The recent spate of reported suicides among high profile bankers has gotten conspiracy theorists in a bona fide tizzy . Across the pond in England, ex-Deutsche Bank exec William Broeksmit committed suicide by hanging on January 26. A day later, a chief economist for Russell Investments named Mike Deuker reportedly leaped to his death down a 50-foot embankment off the side of a highway in Washington State. And in a grisly scene reminiscent of something out of a Lethal Weapon movie, Richard Talley, CEO of American Title Services in Colorado, was found dead in his home of multiple self-inflicted nail gun injuries. While the aforementioned conspiracy circle may find these acts as evidence that a market crash of epic proportions is about to strike, what’s truly frightening is that the signs are already there.
The Writing on the Wall
According to research conducted by Factset on behalf of Morgan Stanley Research, it’s expected that the annual S&P 500 consensus earnings-per-share may report far lower than hoped — from $125 in early 2012 to $112.
Of further concern to investors is the fact that stock costs remain high, priced at some 53 percent above their 10-year average. This was the case in 1929 and also the case in the early 2000s, before the last great market plunge.
Additional information from RBC Capital Markets, investors are displaying bullish market optimism. Historically, dangerous and costly market snap-backs have occurred whenever sentiment has reached too great an imbalance.
The volatility index — also referred to as the VIX — is currently trending at a low not seen since 2007. Investor complacency is one of the key factors playing into this. While this may appear to be a positive indicator on the surface, the fact remains that the moment you introduce one disruptive event into the mix, investors typically cash out and head for the hills.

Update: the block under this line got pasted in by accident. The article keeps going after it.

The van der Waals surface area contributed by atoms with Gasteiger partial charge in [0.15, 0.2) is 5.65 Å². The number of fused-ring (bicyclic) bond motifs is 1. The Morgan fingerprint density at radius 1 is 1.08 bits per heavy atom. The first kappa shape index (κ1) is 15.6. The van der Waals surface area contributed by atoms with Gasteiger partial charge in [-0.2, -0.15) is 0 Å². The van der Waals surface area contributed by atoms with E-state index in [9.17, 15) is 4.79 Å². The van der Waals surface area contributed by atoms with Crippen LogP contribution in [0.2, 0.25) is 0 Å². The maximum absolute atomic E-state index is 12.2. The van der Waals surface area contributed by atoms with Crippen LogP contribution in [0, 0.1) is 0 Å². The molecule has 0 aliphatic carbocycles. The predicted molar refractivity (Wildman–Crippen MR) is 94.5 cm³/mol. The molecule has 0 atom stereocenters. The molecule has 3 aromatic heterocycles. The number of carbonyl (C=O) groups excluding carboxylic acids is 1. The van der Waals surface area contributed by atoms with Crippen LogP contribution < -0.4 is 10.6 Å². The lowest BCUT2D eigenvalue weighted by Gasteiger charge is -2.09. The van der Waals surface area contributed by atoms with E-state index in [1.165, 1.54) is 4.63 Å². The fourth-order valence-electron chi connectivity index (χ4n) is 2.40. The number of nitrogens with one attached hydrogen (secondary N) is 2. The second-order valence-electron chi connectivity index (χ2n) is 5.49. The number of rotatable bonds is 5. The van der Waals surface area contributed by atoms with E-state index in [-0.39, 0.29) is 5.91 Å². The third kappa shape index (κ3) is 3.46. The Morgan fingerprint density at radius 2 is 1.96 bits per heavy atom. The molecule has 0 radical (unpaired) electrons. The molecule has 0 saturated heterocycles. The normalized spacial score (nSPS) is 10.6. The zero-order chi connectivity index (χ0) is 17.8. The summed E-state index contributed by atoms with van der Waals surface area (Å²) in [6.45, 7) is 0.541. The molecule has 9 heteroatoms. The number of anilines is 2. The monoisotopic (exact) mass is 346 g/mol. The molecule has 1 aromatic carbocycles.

Other Signs of Evidence
Even for the individual who can overlook these disturbing statistics, there are other indications that the stock market may be readying itself for a dramatic plunge — aided greatly by global uncertainties and incidents that have a far reaching ripple effect. The Turkish financial crisis has thrown the region into chaos. Chinese “shadow banks” and the instability caused there have put great scrutiny on the country’s economic woes. It’s also been reported that Argentina, struggling on the brink of national debt default, has taken its case to the United States Supreme Court to ask for payback forgiveness.
The Final Word
When you combine all of the above with other identified signs of trouble — including record high corporate profit margins that are poised to fall, margin debt cresting at record highs, and investors buying up mutual funds at about the same rate that preceded the bursting of the Tech Bubble — you emerge with a chilling picture of the rollercoaster ride that’s yet to kick into action. For the savvy investor, now may be the best time to watch and wait… and to seek out critical investment advice that could turn potential loss into profitable gain.